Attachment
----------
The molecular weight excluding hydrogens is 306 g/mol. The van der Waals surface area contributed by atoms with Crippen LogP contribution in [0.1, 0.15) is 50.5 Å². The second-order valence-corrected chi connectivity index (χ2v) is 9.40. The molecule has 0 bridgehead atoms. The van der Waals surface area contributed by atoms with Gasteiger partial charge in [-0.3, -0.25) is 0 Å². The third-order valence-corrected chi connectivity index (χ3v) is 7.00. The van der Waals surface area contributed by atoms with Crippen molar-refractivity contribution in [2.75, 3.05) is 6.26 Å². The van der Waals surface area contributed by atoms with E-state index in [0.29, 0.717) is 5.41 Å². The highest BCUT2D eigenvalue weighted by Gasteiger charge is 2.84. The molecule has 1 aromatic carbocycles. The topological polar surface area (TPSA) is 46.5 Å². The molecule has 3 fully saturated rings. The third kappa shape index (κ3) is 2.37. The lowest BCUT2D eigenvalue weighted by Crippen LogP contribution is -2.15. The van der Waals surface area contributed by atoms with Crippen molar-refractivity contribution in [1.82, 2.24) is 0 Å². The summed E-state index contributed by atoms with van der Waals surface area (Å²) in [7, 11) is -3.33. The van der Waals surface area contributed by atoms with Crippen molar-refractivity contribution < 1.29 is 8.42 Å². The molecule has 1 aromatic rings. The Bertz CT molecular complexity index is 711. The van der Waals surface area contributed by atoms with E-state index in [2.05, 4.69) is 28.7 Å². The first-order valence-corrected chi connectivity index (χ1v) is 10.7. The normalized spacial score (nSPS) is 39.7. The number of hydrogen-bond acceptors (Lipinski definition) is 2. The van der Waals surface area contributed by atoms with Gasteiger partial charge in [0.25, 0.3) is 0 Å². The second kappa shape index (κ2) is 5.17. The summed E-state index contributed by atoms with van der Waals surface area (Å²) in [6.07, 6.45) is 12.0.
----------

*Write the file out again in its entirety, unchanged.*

The molecular weight excluding hydrogens is 306 g/mol. The van der Waals surface area contributed by atoms with Crippen LogP contribution in [0.1, 0.15) is 50.5 Å². The second-order valence-corrected chi connectivity index (χ2v) is 9.40. The molecule has 0 bridgehead atoms. The van der Waals surface area contributed by atoms with Gasteiger partial charge in [-0.3, -0.25) is 0 Å². The third-order valence-corrected chi connectivity index (χ3v) is 7.00. The van der Waals surface area contributed by atoms with Crippen molar-refractivity contribution in [2.75, 3.05) is 6.26 Å². The van der Waals surface area contributed by atoms with E-state index in [0.29, 0.717) is 5.41 Å². The highest BCUT2D eigenvalue weighted by Gasteiger charge is 2.84. The molecule has 1 aromatic carbocycles. The topological polar surface area (TPSA) is 46.5 Å². The molecule has 3 fully saturated rings. The third kappa shape index (κ3) is 2.37. The lowest BCUT2D eigenvalue weighted by Crippen LogP contribution is -2.15. The van der Waals surface area contributed by atoms with Crippen molar-refractivity contribution in [1.82, 2.24) is 0 Å². The summed E-state index contributed by atoms with van der Waals surface area (Å²) in [7, 11) is -3.33. The van der Waals surface area contributed by atoms with Crippen molar-refractivity contribution < 1.29 is 8.42 Å². The molecule has 1 aromatic rings. The Bertz CT molecular complexity index is 711. The van der Waals surface area contributed by atoms with E-state index in [2.05, 4.69) is 28.7 Å². The first-order valence-corrected chi connectivity index (χ1v) is 10.7. The normalized spacial score (nSPS) is 39.7. The number of hydrogen-bond acceptors (Lipinski definition) is 2. The van der Waals surface area contributed by atoms with Gasteiger partial charge in [0.25, 0.3) is 0 Å². The second kappa shape index (κ2) is 5.17. The summed E-state index contributed by atoms with van der Waals surface area (Å²) in [6.07, 6.45) is 12.0.